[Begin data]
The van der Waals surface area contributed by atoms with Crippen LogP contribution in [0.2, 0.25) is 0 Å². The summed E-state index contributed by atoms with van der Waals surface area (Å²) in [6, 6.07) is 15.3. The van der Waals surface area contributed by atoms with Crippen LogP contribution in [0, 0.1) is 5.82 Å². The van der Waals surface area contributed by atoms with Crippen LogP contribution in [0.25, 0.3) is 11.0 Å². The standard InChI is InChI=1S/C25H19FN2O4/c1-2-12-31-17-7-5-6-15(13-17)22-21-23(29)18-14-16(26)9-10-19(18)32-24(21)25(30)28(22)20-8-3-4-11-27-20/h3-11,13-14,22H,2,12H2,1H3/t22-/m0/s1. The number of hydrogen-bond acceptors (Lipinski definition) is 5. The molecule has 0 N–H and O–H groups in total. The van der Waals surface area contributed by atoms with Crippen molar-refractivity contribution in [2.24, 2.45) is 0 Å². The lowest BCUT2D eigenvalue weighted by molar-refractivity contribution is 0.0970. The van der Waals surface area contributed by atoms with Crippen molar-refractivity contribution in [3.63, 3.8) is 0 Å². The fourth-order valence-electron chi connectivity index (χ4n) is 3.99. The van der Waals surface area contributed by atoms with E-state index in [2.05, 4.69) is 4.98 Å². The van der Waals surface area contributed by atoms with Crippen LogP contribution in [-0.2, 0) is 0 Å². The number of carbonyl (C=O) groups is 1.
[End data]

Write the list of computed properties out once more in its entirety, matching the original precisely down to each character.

The van der Waals surface area contributed by atoms with Crippen LogP contribution in [0.2, 0.25) is 0 Å². The summed E-state index contributed by atoms with van der Waals surface area (Å²) in [6, 6.07) is 15.3. The van der Waals surface area contributed by atoms with Crippen LogP contribution in [0, 0.1) is 5.82 Å². The van der Waals surface area contributed by atoms with Crippen LogP contribution in [0.25, 0.3) is 11.0 Å². The standard InChI is InChI=1S/C25H19FN2O4/c1-2-12-31-17-7-5-6-15(13-17)22-21-23(29)18-14-16(26)9-10-19(18)32-24(21)25(30)28(22)20-8-3-4-11-27-20/h3-11,13-14,22H,2,12H2,1H3/t22-/m0/s1. The number of hydrogen-bond acceptors (Lipinski definition) is 5. The molecule has 0 N–H and O–H groups in total. The van der Waals surface area contributed by atoms with Crippen molar-refractivity contribution in [2.24, 2.45) is 0 Å². The lowest BCUT2D eigenvalue weighted by molar-refractivity contribution is 0.0970. The van der Waals surface area contributed by atoms with Crippen molar-refractivity contribution in [3.63, 3.8) is 0 Å². The fourth-order valence-electron chi connectivity index (χ4n) is 3.99. The van der Waals surface area contributed by atoms with E-state index in [2.05, 4.69) is 4.98 Å². The van der Waals surface area contributed by atoms with Crippen LogP contribution in [-0.2, 0) is 0 Å². The number of carbonyl (C=O) groups is 1.